I listened as she spoke of her recovery. The stroke was three months prior but she, a friend of my father, had reached a plateau in her healing. “Oh,” she said, “I’ve worked hard, did everything the doctors and physios told me to. I have gained much but the gains have stopped. There is a large possibility, I am told, I can expect no more.”
It was difficult listening in silence to this strong and independent woman speak of her unwanted and unexpected limitations. They are not yours, I wanted to shout, do not accept them. But, in fact, they were hers. Although she stated she would not stop trying—that she would keep working through the loss of balance and the neuropasy; keep trying to regain her calm and strength; her focus—I could see the reality setting in: this may be it. And, with that knowledge, there was deep sadness.
I’ve seen this sadness before and have even experienced it myself. Whether it is from the loss of mobility, of innocence or some other aspect of self—it is that point of no return: I will never be the same again.
I recounted this story to a close relative. Through similar conversations I knew with almost certain prescience what her response would be but, unlike the woman above, I continued in my ways: I am unable to accept reality, the limitations, one could say, of our relationship. I want and continue to want a shared response or, at minimum, a sign that my perspective has validity. It was not to be so.
This relative, “Mary”, is, as she has always been, a measure of stoic perseverance. “You cannot stop,” she says, “you must never give up”. In between the lines the message is clear: to even ponder one’s limitations is to die. She could not hear me even as I agreed that one must keep trying but that there is a point when one must assess the situation with open eyes. And that point, I suggested, is one of poignancy.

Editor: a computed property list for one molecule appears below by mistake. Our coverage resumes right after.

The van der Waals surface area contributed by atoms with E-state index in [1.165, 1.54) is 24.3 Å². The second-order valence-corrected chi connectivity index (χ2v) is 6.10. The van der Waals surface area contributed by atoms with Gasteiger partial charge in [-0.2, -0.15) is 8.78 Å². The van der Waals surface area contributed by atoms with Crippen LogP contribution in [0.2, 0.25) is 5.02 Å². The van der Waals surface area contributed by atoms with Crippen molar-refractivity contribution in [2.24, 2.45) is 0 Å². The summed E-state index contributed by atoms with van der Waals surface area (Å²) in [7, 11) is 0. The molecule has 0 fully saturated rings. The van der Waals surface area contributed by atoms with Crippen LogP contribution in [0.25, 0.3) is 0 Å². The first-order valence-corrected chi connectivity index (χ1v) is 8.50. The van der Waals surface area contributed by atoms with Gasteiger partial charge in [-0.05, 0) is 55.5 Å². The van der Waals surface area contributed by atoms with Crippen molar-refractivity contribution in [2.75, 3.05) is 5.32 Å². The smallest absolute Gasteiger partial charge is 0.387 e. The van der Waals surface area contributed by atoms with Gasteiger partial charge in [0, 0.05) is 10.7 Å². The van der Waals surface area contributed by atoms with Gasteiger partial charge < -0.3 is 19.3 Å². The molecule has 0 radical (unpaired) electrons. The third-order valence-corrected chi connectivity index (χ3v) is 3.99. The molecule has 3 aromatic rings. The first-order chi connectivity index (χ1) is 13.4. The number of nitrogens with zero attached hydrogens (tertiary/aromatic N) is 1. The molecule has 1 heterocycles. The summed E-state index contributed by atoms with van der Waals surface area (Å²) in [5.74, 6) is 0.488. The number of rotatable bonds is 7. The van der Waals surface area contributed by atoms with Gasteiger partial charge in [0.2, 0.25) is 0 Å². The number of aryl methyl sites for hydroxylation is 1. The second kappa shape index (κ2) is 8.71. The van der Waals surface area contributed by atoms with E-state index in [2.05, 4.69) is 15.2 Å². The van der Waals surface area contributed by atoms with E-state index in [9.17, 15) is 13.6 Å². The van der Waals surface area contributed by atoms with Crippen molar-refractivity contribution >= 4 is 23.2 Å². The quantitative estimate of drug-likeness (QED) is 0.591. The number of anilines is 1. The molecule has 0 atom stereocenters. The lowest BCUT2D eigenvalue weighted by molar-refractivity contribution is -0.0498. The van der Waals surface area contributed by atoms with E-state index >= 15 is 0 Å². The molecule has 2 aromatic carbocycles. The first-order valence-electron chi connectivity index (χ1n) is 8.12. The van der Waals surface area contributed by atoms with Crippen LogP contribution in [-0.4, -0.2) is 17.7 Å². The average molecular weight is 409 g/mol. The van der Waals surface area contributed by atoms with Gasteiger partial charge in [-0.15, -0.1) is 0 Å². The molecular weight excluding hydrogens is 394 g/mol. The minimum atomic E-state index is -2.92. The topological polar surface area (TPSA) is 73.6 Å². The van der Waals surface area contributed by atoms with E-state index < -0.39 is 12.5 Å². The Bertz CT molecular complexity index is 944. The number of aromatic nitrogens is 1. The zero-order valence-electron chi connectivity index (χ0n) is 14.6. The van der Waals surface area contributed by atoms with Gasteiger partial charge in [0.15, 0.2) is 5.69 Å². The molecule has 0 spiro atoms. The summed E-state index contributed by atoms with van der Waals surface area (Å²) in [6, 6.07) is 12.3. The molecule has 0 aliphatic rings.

Mary’s teeth bit down on her lips and her head shook in disbelieving wonder. She couldn’t see the tender moment, only the surrender of the good fight— the loss of life as she knew it to be. I felt sad for myself in that I wasn’t heard and that we didn’t connect. Later, I just felt sad for her.
This heart-felt moment I was privileged to witness with my father’s friend is, for me, a time of coming out of denial. It is a clarity of thought that can bring relief, a letting go of tension; a giving, one could say, to the gods of fate rather than those of the will. For others, however, it can be prefaced with depression.
I saw what looked to be the beginnings of depression in this friend of my father’s. I saw she was low and felt she would probably go much lower. And, although I had no doubt she will climb out—it is not only in her nature but in her ability to ask for help—I also saw the necessity in her going into the depths, of exploring its slippery walls, its non-existent handholds and darkened paths.
I remember exploring my own hole, deep down near the bottom. With my fingers I transversed the contours of walls that ever threatened to close in. At times, they felt soft and warm like a comforting blanket; I yearned for their dark solace. Other times these walls exuded pain—sharp and jagged—or felt hot and weighted, burning me in their persistent pressure. I knew this hole quite well before I finally found the handholds and climbed out. I am glad I did but I am also appreciative of my experience. In the exploration of the shadows, my life is richer.
Mary and I come from the same family tree where toughness and strength were the trademarks of successful living. Somewhere along the line, however, the branches separated. Oh, I still like to play the role of iron woman, but I know it is far from the truth. More and more I accept my limitations and vulnerabilities. It’s never easy but what I have found is that there is magic in that. The more I accept who I am and what I cannot do the more my world opens up.
I hold a light for my father’s friend that the world will open up in ways she cannot yet imagine; that her strength and determination will pull her through. I also pray for Mary. I hope that one day she will read between her own lines and come to see that life is not always so black and white.